It seems fitting that we run this review of Iceland’s only Nobel Prize winner right after the Le Clezio announcement, and while Bragi Olafsson (our Icelandic author) is on his reading tour.
Larissa Kyzer—who reviewed The Girl with the Dragon Tatoo for us last month—wrote this review of the first Halldor Laxness book to be published in translation in quite some time. Published by Archipelago Books, The Great Weaver from Kashmir is considered Laxness’s “first major novel,” and it’s great that this is now available to English readers.
Over the past week, Bragi’s talked about Laxness quite a bit, about how incredibly funny his works are, and how contemporary Icelandic writers struggle to get out from under his shadow of influence. A few of Laxness’s other books are available in paperback—including Independent People—but for those who haven’t read Laxness, this seems like a great place to start.
Gustavo Faverón Patriau’s The Antiquarian, translated by Joseph Mulligan, is a genre-blending novel, a complete immersion that delves into a lesser-used niche of genre: horror, gothic, the weird. There are visual horrors, psychological ones, and dark corners with threats lurking.. . .
What a wonderful, idiosyncratic book Weinberger has written. I say book, but the closest comparison I could make to other works being published right now are from Sylph Edition’s “Cahiers Series“—short pamphlet-like meditations by notable writers such as Ann Carson,. . .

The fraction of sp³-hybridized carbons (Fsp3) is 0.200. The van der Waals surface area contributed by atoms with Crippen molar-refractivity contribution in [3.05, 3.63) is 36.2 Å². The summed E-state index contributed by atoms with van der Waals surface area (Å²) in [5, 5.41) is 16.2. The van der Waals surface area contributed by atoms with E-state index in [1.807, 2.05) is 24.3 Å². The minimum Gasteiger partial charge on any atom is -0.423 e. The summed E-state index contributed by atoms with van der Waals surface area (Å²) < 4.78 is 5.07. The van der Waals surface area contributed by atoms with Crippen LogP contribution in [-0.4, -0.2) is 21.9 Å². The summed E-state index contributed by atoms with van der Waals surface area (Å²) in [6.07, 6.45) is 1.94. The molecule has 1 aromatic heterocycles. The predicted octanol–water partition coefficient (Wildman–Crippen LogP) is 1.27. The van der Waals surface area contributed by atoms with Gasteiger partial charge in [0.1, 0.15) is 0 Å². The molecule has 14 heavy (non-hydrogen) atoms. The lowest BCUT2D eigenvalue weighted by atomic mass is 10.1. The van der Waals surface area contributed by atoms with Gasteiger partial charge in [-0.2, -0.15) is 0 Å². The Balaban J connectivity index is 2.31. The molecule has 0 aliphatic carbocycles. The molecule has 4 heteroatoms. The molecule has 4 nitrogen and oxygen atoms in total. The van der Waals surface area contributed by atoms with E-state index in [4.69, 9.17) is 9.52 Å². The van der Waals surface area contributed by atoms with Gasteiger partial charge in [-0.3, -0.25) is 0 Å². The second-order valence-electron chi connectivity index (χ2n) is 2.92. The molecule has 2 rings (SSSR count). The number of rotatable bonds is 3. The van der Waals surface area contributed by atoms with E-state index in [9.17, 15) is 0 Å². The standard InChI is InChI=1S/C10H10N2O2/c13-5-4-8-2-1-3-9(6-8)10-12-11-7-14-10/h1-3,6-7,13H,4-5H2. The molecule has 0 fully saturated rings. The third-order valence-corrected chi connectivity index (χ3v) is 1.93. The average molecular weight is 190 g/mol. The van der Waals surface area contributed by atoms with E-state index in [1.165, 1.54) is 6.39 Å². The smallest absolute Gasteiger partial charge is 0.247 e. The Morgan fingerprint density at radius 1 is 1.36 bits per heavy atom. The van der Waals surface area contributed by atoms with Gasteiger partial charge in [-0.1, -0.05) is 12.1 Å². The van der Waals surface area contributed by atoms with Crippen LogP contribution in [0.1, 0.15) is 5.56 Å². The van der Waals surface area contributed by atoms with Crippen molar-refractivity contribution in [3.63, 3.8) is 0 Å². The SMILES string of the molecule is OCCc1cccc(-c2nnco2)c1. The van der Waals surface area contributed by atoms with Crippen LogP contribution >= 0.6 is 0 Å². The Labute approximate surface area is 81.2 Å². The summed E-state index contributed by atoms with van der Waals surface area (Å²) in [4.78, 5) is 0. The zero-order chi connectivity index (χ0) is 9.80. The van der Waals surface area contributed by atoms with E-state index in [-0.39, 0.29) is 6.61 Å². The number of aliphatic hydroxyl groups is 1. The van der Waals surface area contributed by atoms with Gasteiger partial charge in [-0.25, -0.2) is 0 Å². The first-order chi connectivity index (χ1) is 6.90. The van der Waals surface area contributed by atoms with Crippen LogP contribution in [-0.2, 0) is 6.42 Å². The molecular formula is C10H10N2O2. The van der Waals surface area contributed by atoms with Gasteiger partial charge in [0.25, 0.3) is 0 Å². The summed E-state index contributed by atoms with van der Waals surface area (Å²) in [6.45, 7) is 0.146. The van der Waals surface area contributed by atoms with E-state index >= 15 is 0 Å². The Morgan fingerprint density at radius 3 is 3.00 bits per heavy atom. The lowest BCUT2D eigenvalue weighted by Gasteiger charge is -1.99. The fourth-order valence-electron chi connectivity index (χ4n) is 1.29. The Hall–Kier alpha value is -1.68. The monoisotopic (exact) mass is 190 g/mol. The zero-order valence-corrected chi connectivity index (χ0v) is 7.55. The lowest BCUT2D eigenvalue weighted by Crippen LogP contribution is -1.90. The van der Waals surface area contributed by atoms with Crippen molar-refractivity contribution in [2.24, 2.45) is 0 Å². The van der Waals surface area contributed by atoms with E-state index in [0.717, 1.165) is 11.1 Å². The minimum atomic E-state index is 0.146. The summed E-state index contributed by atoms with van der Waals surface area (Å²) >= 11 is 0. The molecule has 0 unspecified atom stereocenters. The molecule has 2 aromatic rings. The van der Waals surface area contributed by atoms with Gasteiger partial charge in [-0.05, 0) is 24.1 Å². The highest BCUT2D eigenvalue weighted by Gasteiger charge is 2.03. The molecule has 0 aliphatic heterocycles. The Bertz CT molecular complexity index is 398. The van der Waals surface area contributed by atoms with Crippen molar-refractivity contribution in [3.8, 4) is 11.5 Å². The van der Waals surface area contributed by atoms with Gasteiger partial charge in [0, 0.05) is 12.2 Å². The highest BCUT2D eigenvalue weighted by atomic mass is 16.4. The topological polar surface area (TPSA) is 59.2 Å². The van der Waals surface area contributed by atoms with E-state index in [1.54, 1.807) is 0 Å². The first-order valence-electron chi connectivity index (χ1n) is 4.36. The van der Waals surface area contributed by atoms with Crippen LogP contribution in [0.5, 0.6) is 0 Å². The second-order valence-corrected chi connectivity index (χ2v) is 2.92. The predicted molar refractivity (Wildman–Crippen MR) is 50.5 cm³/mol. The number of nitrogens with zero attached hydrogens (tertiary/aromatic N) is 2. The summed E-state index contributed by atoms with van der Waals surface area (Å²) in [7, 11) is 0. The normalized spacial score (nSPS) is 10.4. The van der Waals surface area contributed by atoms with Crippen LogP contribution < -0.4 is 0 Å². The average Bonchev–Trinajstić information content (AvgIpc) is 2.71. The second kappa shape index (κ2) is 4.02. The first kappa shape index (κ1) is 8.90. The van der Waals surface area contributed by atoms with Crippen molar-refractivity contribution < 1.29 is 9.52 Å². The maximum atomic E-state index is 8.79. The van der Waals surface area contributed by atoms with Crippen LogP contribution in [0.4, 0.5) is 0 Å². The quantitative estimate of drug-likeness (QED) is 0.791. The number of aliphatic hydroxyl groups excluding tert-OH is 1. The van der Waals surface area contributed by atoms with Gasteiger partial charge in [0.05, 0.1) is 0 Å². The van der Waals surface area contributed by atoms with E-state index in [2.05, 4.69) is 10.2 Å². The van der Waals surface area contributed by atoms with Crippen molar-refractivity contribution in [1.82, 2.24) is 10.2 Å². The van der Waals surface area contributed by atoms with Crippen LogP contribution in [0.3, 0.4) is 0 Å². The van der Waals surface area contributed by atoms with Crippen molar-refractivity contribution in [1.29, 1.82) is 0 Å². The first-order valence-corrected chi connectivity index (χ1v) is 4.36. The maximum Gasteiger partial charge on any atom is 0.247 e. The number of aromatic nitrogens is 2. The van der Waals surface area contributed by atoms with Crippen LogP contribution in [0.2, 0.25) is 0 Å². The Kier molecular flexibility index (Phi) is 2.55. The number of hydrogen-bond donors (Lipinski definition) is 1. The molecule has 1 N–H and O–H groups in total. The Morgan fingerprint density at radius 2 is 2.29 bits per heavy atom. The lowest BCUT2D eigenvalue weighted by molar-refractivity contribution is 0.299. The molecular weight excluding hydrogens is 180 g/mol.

Early in Sun-mi Hwang’s novel The Hen Who Dreamed She Could Fly, the main character, a hen named Sprout, learns about sacrifice. After refusing to lay any more eggs for the farmer who owns her, she becomes “culled” and released. . .
When Sankya was published in Russia in 2006, it became a sensation. It won the Yasnaya Polyana Award (bestowed by direct descendants of Leo Tolstoy) and was shortlisted for the Russian Booker and the National Bestseller Award. Every member of. . .
Stalin is Dead by Rachel Shihor has been repeatedly described as kafkaesque, which strikes a chord in many individuals, causing them to run to the bookstore in the middle of the night to be consumed by surreal situations that no. . .
Paradises by cult Argentinian author Iosi Havilio is the continuation of his earlier novel, Open Door, and tells the story of our narrator, a young, unnamed Argentinian woman.
The very first sentence in Paradises echoes the opening of Camus’s The Outsider. . .
This pearl from New Directions contains one short story from Russian literary master Fyodor Dostoevsky (translated by Constance Garnett) and one short story from Uruguayan forefather of magical realism Felisberto Hernández (translated by Esther Allen). Both pieces are entitled “The. . .